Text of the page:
The Telegraph
Since 1st March, 1999
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Bridge too far draws near

Calcutta, Nov. 10: A bridge that almost never was may finally take shape, bringing Calcutta and Haldia closer and breathing fresh life into Bengal’s infrastructure drive that was flagging after an initial burst.

Japan has agreed in principle to fund the Raichak-Kukrahati bridge on the Hooghly, which will shorten the distance between Calcutta and the port town by about 50 km.

The cash-strapped Bengal government also found another source today to fund two proposed high roads in Calcutta. It decided to divert proceeds from the sale of land for a logistics hub along Kona Expressway and a multiplex project, amounting to Rs 125 crore, to the Vivekananda Road flyover and the elevated road from Park Circus to Parama Island.

The bridge, mooted a few years ago but virtually mothballed for lack of funds, will reduce travelling time by road from Calcutta to Haldia to less than one-and-a-half hours from over two-and-a-half hours now.

“Japan has informed the Union finance ministry that they have decided in principle to fund this project,” Laxman Seth, the chairman of Haldia Development Authority, said.

He said Japan has agreed to bear the entire project cost of Rs 1,500 crore. If the claim is borne out, it will be a breakthrough as the Centre was insisting that the state should pick up 20 per cent of the tab. A resultant standoff had cast a cloud on the fate of the bridge proposal, which at one stage looked as good as stillborn.

The bridge project is now expected to get off the ground by next year and be completed in three to four years. The Japan International Cooperation Agency (JICA) has taken up a feasibility study.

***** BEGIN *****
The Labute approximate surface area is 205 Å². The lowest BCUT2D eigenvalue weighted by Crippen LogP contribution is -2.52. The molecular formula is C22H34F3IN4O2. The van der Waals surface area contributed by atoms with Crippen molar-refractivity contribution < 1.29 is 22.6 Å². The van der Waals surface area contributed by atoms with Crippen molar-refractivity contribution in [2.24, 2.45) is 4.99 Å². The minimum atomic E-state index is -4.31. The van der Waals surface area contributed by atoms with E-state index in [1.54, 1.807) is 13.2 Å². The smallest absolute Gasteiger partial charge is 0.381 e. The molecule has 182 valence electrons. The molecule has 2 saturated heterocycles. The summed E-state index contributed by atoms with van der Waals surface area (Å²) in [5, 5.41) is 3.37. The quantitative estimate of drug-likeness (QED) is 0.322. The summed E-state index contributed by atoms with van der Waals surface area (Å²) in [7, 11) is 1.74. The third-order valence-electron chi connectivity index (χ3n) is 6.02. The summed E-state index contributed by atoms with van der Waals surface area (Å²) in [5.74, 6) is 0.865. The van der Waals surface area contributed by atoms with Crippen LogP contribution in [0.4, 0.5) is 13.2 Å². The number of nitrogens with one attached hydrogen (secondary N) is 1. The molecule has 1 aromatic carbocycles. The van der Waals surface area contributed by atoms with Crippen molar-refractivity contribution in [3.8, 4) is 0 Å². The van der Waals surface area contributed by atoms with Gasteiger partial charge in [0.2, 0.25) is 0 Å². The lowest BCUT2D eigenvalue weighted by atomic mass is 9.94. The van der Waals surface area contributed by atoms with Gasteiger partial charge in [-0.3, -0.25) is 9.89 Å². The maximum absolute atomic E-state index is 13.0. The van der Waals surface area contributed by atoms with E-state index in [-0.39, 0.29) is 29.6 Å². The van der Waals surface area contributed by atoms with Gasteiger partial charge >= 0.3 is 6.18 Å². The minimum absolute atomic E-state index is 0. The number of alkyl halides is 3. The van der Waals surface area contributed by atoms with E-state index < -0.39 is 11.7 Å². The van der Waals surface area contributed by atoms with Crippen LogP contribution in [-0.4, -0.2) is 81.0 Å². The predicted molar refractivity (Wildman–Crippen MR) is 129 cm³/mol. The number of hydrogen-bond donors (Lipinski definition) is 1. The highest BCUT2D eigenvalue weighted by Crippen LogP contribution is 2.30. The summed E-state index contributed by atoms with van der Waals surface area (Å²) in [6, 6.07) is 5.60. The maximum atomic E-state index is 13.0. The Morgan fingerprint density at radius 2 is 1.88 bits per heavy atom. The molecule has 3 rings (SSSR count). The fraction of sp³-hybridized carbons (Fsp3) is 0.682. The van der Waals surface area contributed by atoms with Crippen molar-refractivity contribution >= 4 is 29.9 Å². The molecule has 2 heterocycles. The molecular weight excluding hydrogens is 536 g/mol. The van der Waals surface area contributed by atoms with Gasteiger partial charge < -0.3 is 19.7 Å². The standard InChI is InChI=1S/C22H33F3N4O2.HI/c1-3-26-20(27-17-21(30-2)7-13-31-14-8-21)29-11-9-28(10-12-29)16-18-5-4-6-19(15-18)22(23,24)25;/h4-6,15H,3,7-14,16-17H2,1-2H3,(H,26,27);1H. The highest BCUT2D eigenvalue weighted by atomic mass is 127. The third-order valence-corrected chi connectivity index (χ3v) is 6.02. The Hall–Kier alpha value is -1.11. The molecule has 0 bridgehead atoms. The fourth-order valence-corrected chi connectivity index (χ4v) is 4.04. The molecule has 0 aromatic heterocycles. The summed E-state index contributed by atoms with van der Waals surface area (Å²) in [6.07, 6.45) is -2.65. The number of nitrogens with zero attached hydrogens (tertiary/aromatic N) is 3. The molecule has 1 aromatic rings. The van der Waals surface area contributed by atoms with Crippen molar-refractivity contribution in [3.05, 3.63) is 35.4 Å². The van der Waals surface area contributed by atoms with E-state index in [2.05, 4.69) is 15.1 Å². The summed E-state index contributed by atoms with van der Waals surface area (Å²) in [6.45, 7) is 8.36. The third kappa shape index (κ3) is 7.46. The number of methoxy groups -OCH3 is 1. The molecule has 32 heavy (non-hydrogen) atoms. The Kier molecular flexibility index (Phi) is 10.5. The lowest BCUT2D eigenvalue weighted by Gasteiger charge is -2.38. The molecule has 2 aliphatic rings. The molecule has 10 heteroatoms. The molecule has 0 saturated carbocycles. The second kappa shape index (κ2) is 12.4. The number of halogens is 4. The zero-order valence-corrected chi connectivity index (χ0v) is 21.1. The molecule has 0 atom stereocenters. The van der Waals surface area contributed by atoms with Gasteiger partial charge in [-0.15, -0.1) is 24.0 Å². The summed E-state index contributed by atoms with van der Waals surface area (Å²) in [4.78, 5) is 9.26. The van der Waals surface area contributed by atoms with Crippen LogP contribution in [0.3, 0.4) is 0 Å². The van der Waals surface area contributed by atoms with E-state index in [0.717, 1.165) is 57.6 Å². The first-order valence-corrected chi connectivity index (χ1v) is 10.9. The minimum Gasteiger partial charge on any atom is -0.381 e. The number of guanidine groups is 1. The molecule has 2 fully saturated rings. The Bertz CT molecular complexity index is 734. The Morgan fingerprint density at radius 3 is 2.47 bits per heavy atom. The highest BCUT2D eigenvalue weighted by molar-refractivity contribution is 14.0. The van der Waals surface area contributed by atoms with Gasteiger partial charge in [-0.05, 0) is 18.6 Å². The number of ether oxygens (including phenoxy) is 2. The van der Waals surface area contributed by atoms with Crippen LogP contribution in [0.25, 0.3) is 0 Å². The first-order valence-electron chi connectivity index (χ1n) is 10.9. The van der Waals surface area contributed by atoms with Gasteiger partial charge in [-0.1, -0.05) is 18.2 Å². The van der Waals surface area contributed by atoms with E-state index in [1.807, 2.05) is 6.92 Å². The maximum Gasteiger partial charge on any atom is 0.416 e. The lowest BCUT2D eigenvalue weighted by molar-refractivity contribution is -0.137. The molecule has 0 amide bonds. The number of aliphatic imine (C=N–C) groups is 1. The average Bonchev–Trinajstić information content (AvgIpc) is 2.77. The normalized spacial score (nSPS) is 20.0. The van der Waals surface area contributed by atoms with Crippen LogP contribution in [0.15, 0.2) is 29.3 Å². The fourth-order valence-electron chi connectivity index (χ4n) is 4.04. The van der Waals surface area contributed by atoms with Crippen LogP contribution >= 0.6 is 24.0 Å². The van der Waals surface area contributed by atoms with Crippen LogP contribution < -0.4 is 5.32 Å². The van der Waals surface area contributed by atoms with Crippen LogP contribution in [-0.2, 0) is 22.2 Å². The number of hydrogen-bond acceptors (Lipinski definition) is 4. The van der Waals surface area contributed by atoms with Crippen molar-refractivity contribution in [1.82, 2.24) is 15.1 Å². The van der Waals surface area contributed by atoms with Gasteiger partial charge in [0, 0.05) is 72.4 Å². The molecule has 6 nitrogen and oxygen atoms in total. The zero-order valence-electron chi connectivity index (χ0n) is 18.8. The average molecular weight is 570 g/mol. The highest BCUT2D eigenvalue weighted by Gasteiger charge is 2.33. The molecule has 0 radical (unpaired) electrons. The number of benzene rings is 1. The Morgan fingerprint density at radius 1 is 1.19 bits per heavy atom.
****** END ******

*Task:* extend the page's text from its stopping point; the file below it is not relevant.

Once the bridge is built, road traffic will no longer need to go through NH-6 (Bombay Road) to reach Haldia. Instead, vehicles can take the Diamond Harbour Road and then cross the Hooghly at Raichak to reach Kukrahati, adjacent to the port town (see map).

The proposal for the bridge was among 20 projects languishing on the drawing board ' mostly because of a funds crunch ' after being announced with fanfare.

News of the Japanese funds offer coincided with the signing of a pact to build the Kona logistics hub, billed Southeast Asia’s first such facility. Spread over 108 acres, the hub will have a truck terminal, multi-utility warehouses, cold storage, spare parts shops, motels and hotels.

The memorandum of understanding was signed by the Calcutta Metropolitan Development Authority, Havelock Properties (the implementing company for the consortium of Unitech, Salim Group and Jurong International) and Universal Success Enterprises.

Municipal affairs minister Asok Bhattacharya said the money from the land sale would be spent on pending projects because “amader abhaber sansar (our government is cash-strapped)”.

Bengal received some free advice, too, from a German delegation. The team has suggested the setting up of a development council on the lines of one in Hong Kong to improve perception of Bengal abroad.

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